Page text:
Poverty, maternal depression linked to slowed early development

November 19, 2001

Higher income seems to compensate for obstacles to early development seen in young children with depressed mothers. But the effect is different for boys and girls, a new study reports.

The study, published in the November/December issue of the journal Child Development, also suggests that chronic depression in mothers has a greater effect than short-term depression on early childhood development.

Previous studies have shown that both maternal depression and poverty have a negative effect on young children, slowing their cognitive development and predicting behavioral problems.

This study found that boys and girls from poor families with depressed mothers had delays in cognitive and motor development. But the adverse effects of maternal depression were generally smaller in middle-class households, says lead author Stephen M. Petterson, Ph.D., of the University of Virginia's Southeastern Rural Mental Health Research Center.

The study included data on 7,677 mother-child pairs collected in at birth in 1988 and at age 3 in 1991. Depression was more common in poor mothers in the study, affecting 24 percent, compared with 14 percent of nonpoor mothers.

Overall among families whose incomes were below the federal poverty level, children had significantly more developmental and behavior problems if their mothers were depressed. In contrast, among middle-class families, children with depressed mothers had developmental scores that were not significantly different from those of other affluent children.

"Maternal depression and poverty jeopardize the development of very young boys and girls and, to a certain extent, affluence buffers the deleterious consequences of depression," Petterson says.

However, girls differed from boys in relation to this finding. Among the group of more affluent families, girls whose mothers suffered from moderate depression scored significantly lower on cognitive measures than did girls whose mothers were not depressed.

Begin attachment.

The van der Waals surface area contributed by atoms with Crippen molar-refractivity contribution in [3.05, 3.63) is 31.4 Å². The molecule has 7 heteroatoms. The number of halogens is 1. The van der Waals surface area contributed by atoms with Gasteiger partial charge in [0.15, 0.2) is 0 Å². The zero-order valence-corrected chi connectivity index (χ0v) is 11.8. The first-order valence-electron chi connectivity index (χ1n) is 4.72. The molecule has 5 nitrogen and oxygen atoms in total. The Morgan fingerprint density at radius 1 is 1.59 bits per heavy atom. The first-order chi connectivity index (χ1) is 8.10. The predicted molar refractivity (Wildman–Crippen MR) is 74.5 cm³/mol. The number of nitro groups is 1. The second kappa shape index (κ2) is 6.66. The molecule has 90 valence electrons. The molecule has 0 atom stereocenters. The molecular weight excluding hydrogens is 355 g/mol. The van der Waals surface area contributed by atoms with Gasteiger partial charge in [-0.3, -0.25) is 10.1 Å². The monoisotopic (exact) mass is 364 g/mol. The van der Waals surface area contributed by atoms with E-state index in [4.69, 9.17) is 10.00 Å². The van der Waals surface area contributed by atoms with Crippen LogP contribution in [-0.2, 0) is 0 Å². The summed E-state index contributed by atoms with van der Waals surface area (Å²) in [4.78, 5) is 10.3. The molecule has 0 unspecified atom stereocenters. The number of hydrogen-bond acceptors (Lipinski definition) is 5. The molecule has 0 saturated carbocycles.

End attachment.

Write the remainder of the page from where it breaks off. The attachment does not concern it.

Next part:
"Although not conclusive, the results suggest that affluence does not buffer the negative effects of severe maternal depression for both boys and girls," the researchers say.

The authors also found that living in a household below the poverty level had a greater effect on cognitive development than on motor development. In fact, scores for motor development were actually lower for boys from the more affluent families than those in poor families, Petterson says.
The study was funded with a grant from the National Institute of Mental Health.

Child Development is the bimonthly peer-reviewed journal of the Society for Research in Child Development. For information about the journal, contact Jonathan J. Aiken at 734-998-7310.

Posted by the Center for the Advancement of Health http://www.cfah.org. For more research news and information, go to our special section devoted to health and behavior in the "Peer-Reviewed Journals" area of Eurekalert!, http://www.eurekalert.org/jrnls/cfah/. For information about the Center, call Ira Allen, iallen@cfah.org 202-387-2829.

Center for Advancing Health

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